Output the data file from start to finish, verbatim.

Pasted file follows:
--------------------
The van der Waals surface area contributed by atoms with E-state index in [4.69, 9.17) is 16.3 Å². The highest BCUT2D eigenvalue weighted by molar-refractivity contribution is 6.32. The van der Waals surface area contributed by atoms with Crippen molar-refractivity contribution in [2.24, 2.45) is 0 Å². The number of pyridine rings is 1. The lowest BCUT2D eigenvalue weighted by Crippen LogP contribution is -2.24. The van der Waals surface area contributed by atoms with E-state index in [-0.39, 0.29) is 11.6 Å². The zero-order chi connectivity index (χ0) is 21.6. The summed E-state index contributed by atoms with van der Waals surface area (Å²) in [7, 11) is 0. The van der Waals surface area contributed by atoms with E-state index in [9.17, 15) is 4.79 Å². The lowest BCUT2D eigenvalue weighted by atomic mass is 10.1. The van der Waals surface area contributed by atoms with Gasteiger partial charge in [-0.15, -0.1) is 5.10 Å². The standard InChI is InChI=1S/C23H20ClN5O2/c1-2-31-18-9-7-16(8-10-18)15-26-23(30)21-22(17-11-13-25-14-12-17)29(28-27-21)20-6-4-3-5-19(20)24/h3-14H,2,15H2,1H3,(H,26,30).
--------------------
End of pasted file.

The van der Waals surface area contributed by atoms with E-state index in [4.69, 9.17) is 16.3 Å². The highest BCUT2D eigenvalue weighted by molar-refractivity contribution is 6.32. The van der Waals surface area contributed by atoms with Crippen molar-refractivity contribution in [2.24, 2.45) is 0 Å². The number of pyridine rings is 1. The lowest BCUT2D eigenvalue weighted by Crippen LogP contribution is -2.24. The van der Waals surface area contributed by atoms with E-state index in [-0.39, 0.29) is 11.6 Å². The zero-order chi connectivity index (χ0) is 21.6. The summed E-state index contributed by atoms with van der Waals surface area (Å²) in [7, 11) is 0. The van der Waals surface area contributed by atoms with E-state index in [9.17, 15) is 4.79 Å². The lowest BCUT2D eigenvalue weighted by atomic mass is 10.1. The van der Waals surface area contributed by atoms with Gasteiger partial charge in [-0.15, -0.1) is 5.10 Å². The standard InChI is InChI=1S/C23H20ClN5O2/c1-2-31-18-9-7-16(8-10-18)15-26-23(30)21-22(17-11-13-25-14-12-17)29(28-27-21)20-6-4-3-5-19(20)24/h3-14H,2,15H2,1H3,(H,26,30).